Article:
Winter play “To See The Stars” sends powerful message

Drama Club reached for the stars in their latest play, and it paid off

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Winter play “To See The Stars” sends powerful message

“To see the stars” was one for the book for the Drama Club. The club performs a fall and winter play each year and will put on a spring musical. This year, the musical Newsies will be on May 7th, 8th, and 9th.

“To see the stars” was one for the book for the Drama Club. The club performs a fall and winter play each year and will put on a spring musical. This year, the musical Newsies will be on May 7th, 8th, and 9th.

Madison Creamer

“To see the stars” was one for the book for the Drama Club. The club performs a fall and winter play each year and will put on a spring musical. This year, the musical Newsies will be on May 7th, 8th, and 9th.

Madison Creamer

Madison Creamer

“To see the stars” was one for the book for the Drama Club. The club performs a fall and winter play each year and will put on a spring musical. This year, the musical Newsies will be on May 7th, 8th, and 9th.

Madison Creamer, Staff Writer

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The Drama Club never fails to give its audience a talented production. On Jan. 30, 31, and Feb. 1, the club showcased their adaptation of the play “To See the Stars” by Cynthia Mercati.

The play was set in 1909 in the shirtwaist industry in New York. The young girls who work in the industry barely make enough money to live and endure brutal working conditions. When the male-dominated union rejects their pleas for a better life, the young girls at Johannsen’s Shirtwaist Factory come together to protest in order to receive justice and fairness as women in the workforce. The protests bring upon beatings, starvation, and prison, until their efforts are finally recognized as the girls win the first industry-wide strike in American labor history. However, through this process of fighting for the rights of workers and women, the young girls’ personal victory is the change in the way they see themselves as not as victims, but fighters, and the true power of sisterhood. 

Whenever I go to see a play at Lemont, I am always stunned by the organization, the stage set up and staging techniques. This play, in particular, was easy to follow. The background props were not distracting from the play,  and the trademark freeze-frame scenes the Drama Club uses in their performances always make a positive impression on me. I was stunned by how professional the production was from high school students. 

I was also fascinated by the costume design abilities. This talented crew obviously has an eye for style and creativity, and this play without a doubt showcased their true talents. Fitting right with the era of the play, the costume designers were able to pull off the looks effortlessly, making them look authentic.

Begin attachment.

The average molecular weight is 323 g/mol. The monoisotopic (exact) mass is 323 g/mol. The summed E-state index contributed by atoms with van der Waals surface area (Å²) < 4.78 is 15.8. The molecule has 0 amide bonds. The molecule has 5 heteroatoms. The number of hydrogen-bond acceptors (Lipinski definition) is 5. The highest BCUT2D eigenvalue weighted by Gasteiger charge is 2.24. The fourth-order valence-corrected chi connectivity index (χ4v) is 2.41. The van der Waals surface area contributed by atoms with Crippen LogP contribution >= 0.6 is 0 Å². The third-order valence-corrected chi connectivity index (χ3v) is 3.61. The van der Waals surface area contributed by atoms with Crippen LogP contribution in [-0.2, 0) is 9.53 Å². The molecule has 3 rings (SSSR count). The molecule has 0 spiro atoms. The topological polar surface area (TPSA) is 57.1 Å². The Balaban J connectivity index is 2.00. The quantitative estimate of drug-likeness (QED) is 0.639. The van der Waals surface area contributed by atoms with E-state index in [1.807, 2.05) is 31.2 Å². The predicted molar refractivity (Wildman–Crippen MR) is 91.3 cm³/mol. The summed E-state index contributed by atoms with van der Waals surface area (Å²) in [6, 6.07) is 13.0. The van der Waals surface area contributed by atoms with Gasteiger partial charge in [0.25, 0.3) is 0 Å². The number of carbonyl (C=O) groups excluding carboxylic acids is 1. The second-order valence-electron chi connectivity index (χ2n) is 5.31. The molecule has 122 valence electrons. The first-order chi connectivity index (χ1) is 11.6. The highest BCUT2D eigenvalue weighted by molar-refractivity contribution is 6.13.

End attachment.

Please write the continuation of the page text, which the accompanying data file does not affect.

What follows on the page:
I was most impressed by not only the acting in this play but also by the many new faces I saw in lead roles on stage. I am pleased to notice that the casting director values talent and who best fits the role over seniority, and that their decisions for the lead roles of the play were spot on. In particular, actress Amber Molitor, played her character with such emotion that I was particularly moved by her performance. I was also truly impressed by actor Ryan Kazminski, who played “Joe Russo”, and Bella Nisperos, who played “Anya Rosen”  both played the main roles in the production. You can tell when an actor prepares and works hard for their role, and Kazminski and Nisperos really showed his dedication and attention to detail to the message of the play. 

Although the play was truly remarkable in these aspects, there were parts that I was less satisfied with. There were small instances where the microphones were not loud enough for the performers to be heard from the audience.  For example, the opening scene with the shuffling newspapers was overpowering the speaker’s voices, which distracted from the main focus of the play. 

Also, I feel like there wasn’t as much passion in this play as the fall play “The Legend of Sammy Swamp”, probably because of the contrasting dynamics of the plays. The previous play had more humorous elements and was obviously much more enjoyable to perform, but I wish I could have seen more passion on stage in this play. I’m not saying that there weren’t scenes, especially the protest scenes and the final scene with the girls repeating “I sing a song of”  was pure excellent acting talent and power, I just think that not everyone on stage was completely invested in the story. In other words, it was obvious that this play was much less preferred.  

  Regardless, I believe that this story was difficult to pull off, and the Drama Club was able to exceed the challenge by entertaining and motivating the audience of all ages to fight for what they believe in. I was left in shock to attention to detail, to the stars in the background in the last scene and the connection to the title of the play was done so smoothly. Through every performance, including “To See The Stars”, it is clear that the club values the audience’s experience as a pre-professional production. 

Overall, I was thoroughly impressed by the effort in all aspects of the play. The entire production was a well-rounded masterpiece that captivated the audience. I definitely recommend students, faculty and their families to experience such a young talented group of students who are destined for greatness.